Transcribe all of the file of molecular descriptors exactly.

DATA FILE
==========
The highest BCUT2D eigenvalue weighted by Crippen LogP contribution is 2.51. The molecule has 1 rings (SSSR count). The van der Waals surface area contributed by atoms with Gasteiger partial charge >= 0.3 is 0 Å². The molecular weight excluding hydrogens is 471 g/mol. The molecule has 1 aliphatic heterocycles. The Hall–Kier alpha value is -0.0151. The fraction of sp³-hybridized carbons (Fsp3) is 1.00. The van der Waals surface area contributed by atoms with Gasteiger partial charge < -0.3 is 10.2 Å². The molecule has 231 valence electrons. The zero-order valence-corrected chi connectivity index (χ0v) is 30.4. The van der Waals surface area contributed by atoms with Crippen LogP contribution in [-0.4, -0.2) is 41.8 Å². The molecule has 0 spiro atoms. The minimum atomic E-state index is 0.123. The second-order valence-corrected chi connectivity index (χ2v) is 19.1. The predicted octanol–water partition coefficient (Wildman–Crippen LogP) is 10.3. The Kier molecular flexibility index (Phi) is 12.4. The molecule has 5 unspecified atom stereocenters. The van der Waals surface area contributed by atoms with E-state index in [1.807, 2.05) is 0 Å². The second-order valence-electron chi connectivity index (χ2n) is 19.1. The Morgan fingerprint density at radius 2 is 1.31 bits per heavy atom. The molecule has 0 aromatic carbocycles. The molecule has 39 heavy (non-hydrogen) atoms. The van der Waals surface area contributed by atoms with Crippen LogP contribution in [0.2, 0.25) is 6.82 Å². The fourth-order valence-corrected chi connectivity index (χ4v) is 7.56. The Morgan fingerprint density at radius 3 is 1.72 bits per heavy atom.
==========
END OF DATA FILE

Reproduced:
The highest BCUT2D eigenvalue weighted by Crippen LogP contribution is 2.51. The molecule has 1 rings (SSSR count). The van der Waals surface area contributed by atoms with Gasteiger partial charge >= 0.3 is 0 Å². The molecular weight excluding hydrogens is 471 g/mol. The molecule has 1 aliphatic heterocycles. The Hall–Kier alpha value is -0.0151. The fraction of sp³-hybridized carbons (Fsp3) is 1.00. The van der Waals surface area contributed by atoms with Gasteiger partial charge < -0.3 is 10.2 Å². The molecule has 231 valence electrons. The zero-order valence-corrected chi connectivity index (χ0v) is 30.4. The van der Waals surface area contributed by atoms with Crippen LogP contribution in [-0.4, -0.2) is 41.8 Å². The molecule has 0 spiro atoms. The minimum atomic E-state index is 0.123. The second-order valence-corrected chi connectivity index (χ2v) is 19.1. The predicted octanol–water partition coefficient (Wildman–Crippen LogP) is 10.3. The Kier molecular flexibility index (Phi) is 12.4. The molecule has 5 unspecified atom stereocenters. The van der Waals surface area contributed by atoms with E-state index in [1.807, 2.05) is 0 Å². The second-order valence-electron chi connectivity index (χ2n) is 19.1. The Morgan fingerprint density at radius 2 is 1.31 bits per heavy atom. The molecule has 0 aromatic carbocycles. The molecule has 39 heavy (non-hydrogen) atoms. The van der Waals surface area contributed by atoms with Crippen LogP contribution in [0.2, 0.25) is 6.82 Å². The fourth-order valence-corrected chi connectivity index (χ4v) is 7.56. The Morgan fingerprint density at radius 3 is 1.72 bits per heavy atom.